Amazon, one of the largest internet based retailers, is under attack by hundreds of its customers. The company, which began by selling books but has expanded into a whole range of products, offers the Amazon Prime service, where customers can enjoy free delivery on items bought via the website, as well as a newly introduced video on demand service.
The payment for the service, which used to cost £49 a year but is now £79 after the instant video service was introduced when Amazon purchased the company Lovefilm, is taken annually from customer’s bank accounts.
Amazon promoted its Prime service in 2012, offering a 30 day free trial. Many customers didn’t realise that once the trial was over, their accounts would be charged. They were also not informed when the price was raised from £49 to £79.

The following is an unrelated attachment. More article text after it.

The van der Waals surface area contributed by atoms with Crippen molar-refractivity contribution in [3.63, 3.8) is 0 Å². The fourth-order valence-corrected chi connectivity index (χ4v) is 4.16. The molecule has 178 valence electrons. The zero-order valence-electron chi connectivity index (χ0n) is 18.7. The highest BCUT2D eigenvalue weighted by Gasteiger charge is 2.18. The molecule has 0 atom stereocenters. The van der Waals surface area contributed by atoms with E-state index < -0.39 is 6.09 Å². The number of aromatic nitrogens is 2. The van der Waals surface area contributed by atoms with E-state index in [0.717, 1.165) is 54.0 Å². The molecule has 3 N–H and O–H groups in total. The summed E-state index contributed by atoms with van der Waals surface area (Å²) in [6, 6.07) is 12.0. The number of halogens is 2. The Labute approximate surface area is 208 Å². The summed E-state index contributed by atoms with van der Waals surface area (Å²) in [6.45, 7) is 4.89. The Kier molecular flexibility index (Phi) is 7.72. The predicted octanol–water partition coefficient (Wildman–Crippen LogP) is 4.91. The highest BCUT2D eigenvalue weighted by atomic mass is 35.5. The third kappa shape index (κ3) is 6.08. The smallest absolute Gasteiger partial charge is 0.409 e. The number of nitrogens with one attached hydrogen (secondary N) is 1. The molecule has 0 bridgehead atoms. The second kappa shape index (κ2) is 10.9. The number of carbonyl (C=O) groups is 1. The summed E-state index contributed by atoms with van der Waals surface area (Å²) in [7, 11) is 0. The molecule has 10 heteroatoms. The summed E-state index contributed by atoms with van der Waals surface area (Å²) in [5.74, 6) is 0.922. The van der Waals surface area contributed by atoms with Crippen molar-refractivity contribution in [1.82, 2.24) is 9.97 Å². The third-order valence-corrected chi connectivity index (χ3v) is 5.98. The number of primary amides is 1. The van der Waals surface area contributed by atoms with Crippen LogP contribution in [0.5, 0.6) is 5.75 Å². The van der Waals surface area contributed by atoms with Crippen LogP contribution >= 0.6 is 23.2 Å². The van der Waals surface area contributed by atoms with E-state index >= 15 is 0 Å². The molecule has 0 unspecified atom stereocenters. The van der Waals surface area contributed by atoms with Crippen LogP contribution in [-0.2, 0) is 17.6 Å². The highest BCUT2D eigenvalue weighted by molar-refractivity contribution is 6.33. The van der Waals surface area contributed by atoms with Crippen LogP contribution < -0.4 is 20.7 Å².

When famed food critic Giles Coren realised this after seeing an article in the newspaper, he launched a tirade against the retailer, encouraging his 164,000 Twitter followers to join him. Many customers realised that they had been charged without their knowledge and complained to the company.
Amazon responded by stating that customers who sign up for the Prime service receive a follow-up email each year when their payment is taken, but many customers still feel as though they have been ripped off. Amazon also offers to refund the full cost of the Prime membership if the customers have not made use of its benefits or made any eligible purchases, but for many people who took advantage of the free delivery, they may not have realised the annual cost until it was too late.